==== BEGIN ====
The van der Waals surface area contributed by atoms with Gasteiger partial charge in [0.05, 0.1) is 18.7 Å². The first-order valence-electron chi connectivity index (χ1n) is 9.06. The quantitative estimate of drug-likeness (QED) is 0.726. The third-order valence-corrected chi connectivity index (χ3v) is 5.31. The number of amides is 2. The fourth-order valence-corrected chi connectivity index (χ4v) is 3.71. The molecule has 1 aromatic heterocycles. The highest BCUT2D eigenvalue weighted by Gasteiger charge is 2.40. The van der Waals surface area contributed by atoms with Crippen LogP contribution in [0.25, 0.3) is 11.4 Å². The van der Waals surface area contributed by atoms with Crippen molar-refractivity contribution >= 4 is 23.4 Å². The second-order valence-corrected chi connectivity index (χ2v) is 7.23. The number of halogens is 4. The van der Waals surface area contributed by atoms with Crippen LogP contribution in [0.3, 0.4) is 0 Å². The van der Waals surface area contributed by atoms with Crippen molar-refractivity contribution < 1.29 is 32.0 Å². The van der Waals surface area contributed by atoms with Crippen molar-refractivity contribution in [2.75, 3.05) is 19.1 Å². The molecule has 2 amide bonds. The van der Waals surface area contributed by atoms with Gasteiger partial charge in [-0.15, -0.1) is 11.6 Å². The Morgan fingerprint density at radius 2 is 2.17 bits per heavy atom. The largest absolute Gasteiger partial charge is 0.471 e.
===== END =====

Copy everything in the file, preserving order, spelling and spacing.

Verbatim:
The van der Waals surface area contributed by atoms with Gasteiger partial charge in [0.05, 0.1) is 18.7 Å². The first-order valence-electron chi connectivity index (χ1n) is 9.06. The quantitative estimate of drug-likeness (QED) is 0.726. The third-order valence-corrected chi connectivity index (χ3v) is 5.31. The number of amides is 2. The fourth-order valence-corrected chi connectivity index (χ4v) is 3.71. The molecule has 1 aromatic heterocycles. The highest BCUT2D eigenvalue weighted by Gasteiger charge is 2.40. The van der Waals surface area contributed by atoms with Crippen LogP contribution in [0.25, 0.3) is 11.4 Å². The van der Waals surface area contributed by atoms with Crippen molar-refractivity contribution >= 4 is 23.4 Å². The second-order valence-corrected chi connectivity index (χ2v) is 7.23. The number of halogens is 4. The van der Waals surface area contributed by atoms with Crippen LogP contribution in [0.3, 0.4) is 0 Å². The van der Waals surface area contributed by atoms with Crippen molar-refractivity contribution < 1.29 is 32.0 Å². The van der Waals surface area contributed by atoms with Crippen molar-refractivity contribution in [2.75, 3.05) is 19.1 Å². The molecule has 2 amide bonds. The van der Waals surface area contributed by atoms with Gasteiger partial charge in [-0.15, -0.1) is 11.6 Å². The Morgan fingerprint density at radius 2 is 2.17 bits per heavy atom. The largest absolute Gasteiger partial charge is 0.471 e.